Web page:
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US Commanders Hold Secret Meeting on Afghan war

WASHINGTON - Top US military officer Admiral Mike Mullen on Friday held a secret meeting in Germany with the NATO commander in Afghanistan to discuss a request for more troops, officials said.

Chairman of the Joint Chiefs of Staff US Navy Admiral Mike Mullen, seen here September 15, in Washington, DC. Mullen on Friday held a secret meeting in Germany with the NATO commander in Afghanistan to discuss a request for more troops, officials said. (AFP/Getty Images/File/Chip Somodevilla) Mullen met General Stanley McChrystal at an air base in Ramstein "so he could get a better understanding of the general's request" for additional troops, a defense official, who spoke on condition of anonymity, told AFP.

The unannounced meeting comes at a pivotal moment in the war as President Barack Obama weighs strategy in the face of rising casualties, a disputed Afghan election and declining public support for the mission on both sides of the Atlantic.

McChrystal's appeal for more troops and resources was due to be formally submitted to Defense Secretary Robert Gates by Saturday but Gates has decided to hold off presenting the request to Obama until the administration completes a review of war strategy.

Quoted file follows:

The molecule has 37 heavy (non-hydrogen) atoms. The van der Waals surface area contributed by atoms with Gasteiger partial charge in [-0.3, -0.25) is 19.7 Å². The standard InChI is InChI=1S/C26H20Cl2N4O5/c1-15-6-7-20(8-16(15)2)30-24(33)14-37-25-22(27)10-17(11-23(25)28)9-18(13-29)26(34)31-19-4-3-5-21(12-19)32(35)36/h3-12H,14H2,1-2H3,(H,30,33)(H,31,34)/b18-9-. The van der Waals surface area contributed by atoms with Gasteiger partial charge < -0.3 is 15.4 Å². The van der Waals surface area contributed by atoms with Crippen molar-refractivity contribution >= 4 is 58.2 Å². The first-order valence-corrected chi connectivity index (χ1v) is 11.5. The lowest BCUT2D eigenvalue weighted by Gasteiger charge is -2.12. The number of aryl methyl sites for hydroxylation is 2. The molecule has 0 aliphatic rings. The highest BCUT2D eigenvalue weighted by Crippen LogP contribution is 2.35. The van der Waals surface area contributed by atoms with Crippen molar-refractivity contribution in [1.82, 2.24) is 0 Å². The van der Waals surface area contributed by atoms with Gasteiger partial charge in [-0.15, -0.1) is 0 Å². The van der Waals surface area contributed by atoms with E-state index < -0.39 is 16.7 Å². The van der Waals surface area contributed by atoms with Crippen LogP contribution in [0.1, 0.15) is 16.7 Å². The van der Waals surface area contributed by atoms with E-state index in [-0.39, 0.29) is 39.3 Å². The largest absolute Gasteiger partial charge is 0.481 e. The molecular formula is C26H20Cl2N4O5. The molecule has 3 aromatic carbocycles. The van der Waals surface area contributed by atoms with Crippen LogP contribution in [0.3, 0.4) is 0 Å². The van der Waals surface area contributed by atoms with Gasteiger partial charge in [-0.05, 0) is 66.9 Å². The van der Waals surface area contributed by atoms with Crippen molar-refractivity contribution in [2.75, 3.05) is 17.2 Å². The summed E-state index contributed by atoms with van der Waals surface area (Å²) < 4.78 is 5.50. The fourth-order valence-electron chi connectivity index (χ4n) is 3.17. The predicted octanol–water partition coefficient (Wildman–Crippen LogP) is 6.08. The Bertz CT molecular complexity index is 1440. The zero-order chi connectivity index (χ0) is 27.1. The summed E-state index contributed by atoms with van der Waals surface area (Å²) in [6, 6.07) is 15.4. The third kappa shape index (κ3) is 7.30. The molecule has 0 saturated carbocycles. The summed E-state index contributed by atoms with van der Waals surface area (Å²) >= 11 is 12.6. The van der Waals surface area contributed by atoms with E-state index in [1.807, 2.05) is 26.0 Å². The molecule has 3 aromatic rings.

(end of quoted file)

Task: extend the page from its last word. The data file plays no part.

The details of McChrystal's request remain unclear but he is reportedly expected to appeal for 10,000 to 40,000 additional troops.

McChrystal, who took over command in June after his predecessor was sacked, warned in an assessment leaked to US media this week that the NATO-led mission faces failure in a year without more forces.

The defense official denied any tension between the military leadership and the White House over the pace of decision-making on Afghanistan.

"There is no sense of unease here with regard to the president's review of strategy," the official said.

Admiral Mullen and the rest of the joint chiefs of staff agreed there was a need to examine the mission six months after Obama unveiled a strategy focused on improving security and economic development, the official said.

But the top officers recognize that counter-insurgency campaigns are "dynamic" and that there is "a very fine line between success and failure," he said.

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